Hillary Clinton's Game of Patience on Benghazi
Secretary of State Hillary Clinton's swan song before the Senate Foreign Relations Committee this morning had the feeling of a gold-watch-and-sponge-cake retirement party rather than an inquiry into a major foreign-policy debacle.
The Sept. 11, 2012, attack on the special mission in Benghazi, Libya -- the ostensible subject of the hearing -- was swamped by encomiums to Clinton's tenure. In a remarkably rambling performance, Democratic Senator Barbara Boxer of California more or less kicked off the Hillary 2016 presidential campaign -- "You will be sorely missed, but I, for one, hope not for too long" -- before asking a quick-let's-change-the-subject question about Mali.
There was one moment of tension, however, when Republican Senator Ron Johnson of Wisconsin grilled Clinton over the Barack Obama administration's incorrect insistence for more than a week after the attack that the cause had been an offensive American-made movie about Islam. After explaining that it was a hectic period and that the government relied on the "most acceptable" talking points, Clinton snapped: "What difference at this point does it make?"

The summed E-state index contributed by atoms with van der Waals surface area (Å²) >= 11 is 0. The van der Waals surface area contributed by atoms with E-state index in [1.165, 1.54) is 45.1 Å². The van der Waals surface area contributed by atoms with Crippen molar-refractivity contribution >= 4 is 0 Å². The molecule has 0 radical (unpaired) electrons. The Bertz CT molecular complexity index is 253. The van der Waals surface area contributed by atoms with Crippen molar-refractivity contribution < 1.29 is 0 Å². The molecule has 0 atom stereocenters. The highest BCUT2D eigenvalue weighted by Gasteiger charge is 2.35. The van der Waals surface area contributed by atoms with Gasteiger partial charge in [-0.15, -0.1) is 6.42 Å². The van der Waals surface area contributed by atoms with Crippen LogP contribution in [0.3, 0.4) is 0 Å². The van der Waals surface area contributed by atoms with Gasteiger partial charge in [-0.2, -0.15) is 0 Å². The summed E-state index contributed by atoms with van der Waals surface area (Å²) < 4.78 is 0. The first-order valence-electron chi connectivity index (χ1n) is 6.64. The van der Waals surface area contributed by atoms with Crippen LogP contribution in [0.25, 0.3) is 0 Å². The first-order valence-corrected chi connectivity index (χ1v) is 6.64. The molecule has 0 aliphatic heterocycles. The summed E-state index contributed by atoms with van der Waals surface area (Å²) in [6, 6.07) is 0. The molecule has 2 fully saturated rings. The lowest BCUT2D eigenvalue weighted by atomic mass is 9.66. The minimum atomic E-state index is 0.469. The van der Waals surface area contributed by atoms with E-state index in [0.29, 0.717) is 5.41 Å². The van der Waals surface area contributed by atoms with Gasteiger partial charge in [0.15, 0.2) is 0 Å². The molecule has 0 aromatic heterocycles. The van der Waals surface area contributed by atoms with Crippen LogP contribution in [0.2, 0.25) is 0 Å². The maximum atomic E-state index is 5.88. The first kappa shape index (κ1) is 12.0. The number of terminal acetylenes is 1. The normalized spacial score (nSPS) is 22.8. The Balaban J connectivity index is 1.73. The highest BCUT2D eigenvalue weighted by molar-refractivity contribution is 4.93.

That was perhaps the best, and certainly the most honest, response the administration has offered in the four months since the deaths of Ambassador Chris Stevens and three other Americans at the mission. After all, in the midst of what seemed like a tight president race against Mitt Romney, the last thing Obama needed (and exactly what Republicans craved) was evidence that his administration had been unprepared for an attack on an American diplomatic site on the anniversary of the 2001 Al Qaeda attacks. But with Obama having retaken the oath of office this week, few present this morning had much stomach to go into detail on the timelines and Sunday-talk show appearances that seemed so important last fall.
Clinton was slightly less honest, however, under questioning from another Republican, Jeff Flake of Arizona. The smartest course, she said, might have been to withhold an explanation, to "don't say what we don't know." Unfortunately, she added, that is "not part of what we are as Americans."
While it's true that Americans may not be the most patient people on earth, they would in general prefer no information to misinformation. It's understandable that the administration didn't want to admit it was clueless about the causes of the attack in the homestretch of the presidential campaign, but it can't blame its peddling a weak story on some alleged cultural need for immediate gratification. It’s a lesson Clinton should take to heart if indeed she is looking ahead to 2016.
(Tobin Harshaw writes editorials on national security and education for Bloomberg View. Follow him on Twitter.)